Monday, February 28, 2011

Here, once only, is an absolutely brilliant Q&A with the amazing author...

My suspense skills are just perfecto, aren't they? I amaze even myself!
Well, here and now I have a short Q&A with Jennifer Donnelly, the amazing author of A Gathering Light and 3 other books, for you all to read and enjoy! It's got some really interesting help on writing and such and is as interesting as interestingness and is marvy for becoming writers!
Here is is! Enjoy!


Why do you write?
I write because I love to create people and worlds with words. And because I feel a need to go back in time -- to the Adirondacks in 1906, to Paris during the late 1700s -- and change history, if only a little. To try to set something right.

What tips can you give to aspiring writers?
There’s only one thing that makes you a writer – and that's writing.
Writing – any kind of writing: journals, term papers, letters to your grandmother – will hone your ability with words. As you keep writing, you'll learn how to do more with less. You'll get a feel for simplicity and elegance, when to let rip and when to hold back, and how the subtle art of suggestion can lend incredible power to a paragraph or scene. These are all things I still struggle with. I have a tendency to overwrite, but when I do nail a scene, I can sense it, and it's a tremendous feeling.
Reading is also incredibly important. It shows you how other writers do it, how they succeed and where they fail. Whether it's a novel, a newspaper article or the copy on the back of a cereal box – it's all writing. Someone had to think about it and make choices. It's your job as a reader to decide how well the author did. You may not be aware of it, but every time you get lost in a story, or intrigued by a magazine article, you're also picking up pointers on structure, plot, and style. I couldn't afford to go to grad school, or take a workshop when I started trying to write, so I used what was available to me – good books.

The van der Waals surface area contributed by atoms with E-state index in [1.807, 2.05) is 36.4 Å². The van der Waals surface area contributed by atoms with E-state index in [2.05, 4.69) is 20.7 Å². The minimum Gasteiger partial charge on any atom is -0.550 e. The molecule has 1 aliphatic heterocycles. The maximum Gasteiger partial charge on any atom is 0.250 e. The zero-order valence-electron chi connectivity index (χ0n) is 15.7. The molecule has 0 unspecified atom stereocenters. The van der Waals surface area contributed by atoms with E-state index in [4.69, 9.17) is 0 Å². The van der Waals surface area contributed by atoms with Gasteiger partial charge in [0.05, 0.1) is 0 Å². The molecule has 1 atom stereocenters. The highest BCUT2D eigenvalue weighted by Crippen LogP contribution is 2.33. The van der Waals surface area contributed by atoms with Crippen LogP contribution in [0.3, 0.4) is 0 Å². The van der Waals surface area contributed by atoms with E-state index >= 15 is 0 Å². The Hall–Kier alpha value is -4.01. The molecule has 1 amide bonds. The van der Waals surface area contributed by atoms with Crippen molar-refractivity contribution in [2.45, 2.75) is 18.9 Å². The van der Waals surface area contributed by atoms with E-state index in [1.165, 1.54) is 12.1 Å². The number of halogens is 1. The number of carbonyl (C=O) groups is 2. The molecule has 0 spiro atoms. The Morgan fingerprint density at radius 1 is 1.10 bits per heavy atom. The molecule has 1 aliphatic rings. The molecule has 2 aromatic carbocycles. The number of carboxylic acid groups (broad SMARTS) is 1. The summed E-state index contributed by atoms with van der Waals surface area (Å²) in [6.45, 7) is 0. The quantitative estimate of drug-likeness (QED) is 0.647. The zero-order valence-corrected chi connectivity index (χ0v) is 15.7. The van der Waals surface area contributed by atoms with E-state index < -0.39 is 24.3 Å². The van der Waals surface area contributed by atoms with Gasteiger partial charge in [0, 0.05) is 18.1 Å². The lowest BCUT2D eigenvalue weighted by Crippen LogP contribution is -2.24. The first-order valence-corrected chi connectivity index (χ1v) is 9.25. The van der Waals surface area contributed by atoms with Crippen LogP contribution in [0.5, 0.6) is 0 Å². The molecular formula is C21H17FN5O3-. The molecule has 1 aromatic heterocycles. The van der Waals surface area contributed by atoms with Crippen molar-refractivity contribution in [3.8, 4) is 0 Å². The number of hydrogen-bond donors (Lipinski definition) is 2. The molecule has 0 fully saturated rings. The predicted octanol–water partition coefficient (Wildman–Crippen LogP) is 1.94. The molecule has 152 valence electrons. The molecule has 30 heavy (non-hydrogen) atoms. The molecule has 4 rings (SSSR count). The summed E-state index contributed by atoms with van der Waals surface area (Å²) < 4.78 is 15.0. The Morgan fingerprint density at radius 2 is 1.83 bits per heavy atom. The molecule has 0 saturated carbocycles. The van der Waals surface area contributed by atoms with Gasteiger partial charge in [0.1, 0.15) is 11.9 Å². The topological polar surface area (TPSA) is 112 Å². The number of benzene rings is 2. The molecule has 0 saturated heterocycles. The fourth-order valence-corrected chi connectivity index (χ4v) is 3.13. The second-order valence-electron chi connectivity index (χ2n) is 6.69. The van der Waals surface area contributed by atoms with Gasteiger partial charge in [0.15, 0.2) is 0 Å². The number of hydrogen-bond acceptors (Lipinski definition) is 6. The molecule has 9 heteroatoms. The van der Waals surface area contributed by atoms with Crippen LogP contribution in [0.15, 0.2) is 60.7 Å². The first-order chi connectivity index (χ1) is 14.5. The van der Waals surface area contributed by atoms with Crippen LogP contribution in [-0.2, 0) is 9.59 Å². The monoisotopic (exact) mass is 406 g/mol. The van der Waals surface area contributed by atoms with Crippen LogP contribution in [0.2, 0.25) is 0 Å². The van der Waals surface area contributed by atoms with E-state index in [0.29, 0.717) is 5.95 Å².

Another crucial key to writing is finishing what you start. Lots of kids, and older people, too, tell me that they have so many stories started. Started is good. Beginnings are good. But you have to finish. Finishing is what makes the difference between ideas and books. Force yourself to sit down at your desk – glue your butt to your chair – and work through the problems. It's very important. It's very good discipline. It forces you to see an idea through from beginning to end and to do the hard work of bringing the various threads of the story together in a satisfying way. Do this and you’ll become more confident in your ability to tell a story. The problems of structure and plot and narrative drive may not get easier for you – they certainly haven’t gotten any easier for me and I’m on my fourth novel – but with experience and a bit of confidence, you’ll become braver about facing them…and besting them.
Lastly, listen to your own thoughts and feelings very carefully, be aware of your observations, and learn to value them. When you're a teenager – and even when you're older – lots of people will try to tell you what to think and feel. Try to stand still inside all of that and hear your own voice. It's yours and only yours, it's unique and worthy of your attention, and if you cultivate it properly, it might just make you a writer.

What makes you want to keep writing everyday?
The absolute joy that comes from creating stories. 


Thank you ever so much Jennifer, for answering my questions! It was great fun!

Keep Reading and Writing,
Love, 
Romi.

2 comments:

  1. I've heard nothing but incredible things about Revolution, and can't wait to read it (and the other boooks too)! Wonderful interview--thanks to Jennifer and Romi!

    ReplyDelete
  2. Great interview. :) Thanks for sharing this with us.

    ReplyDelete

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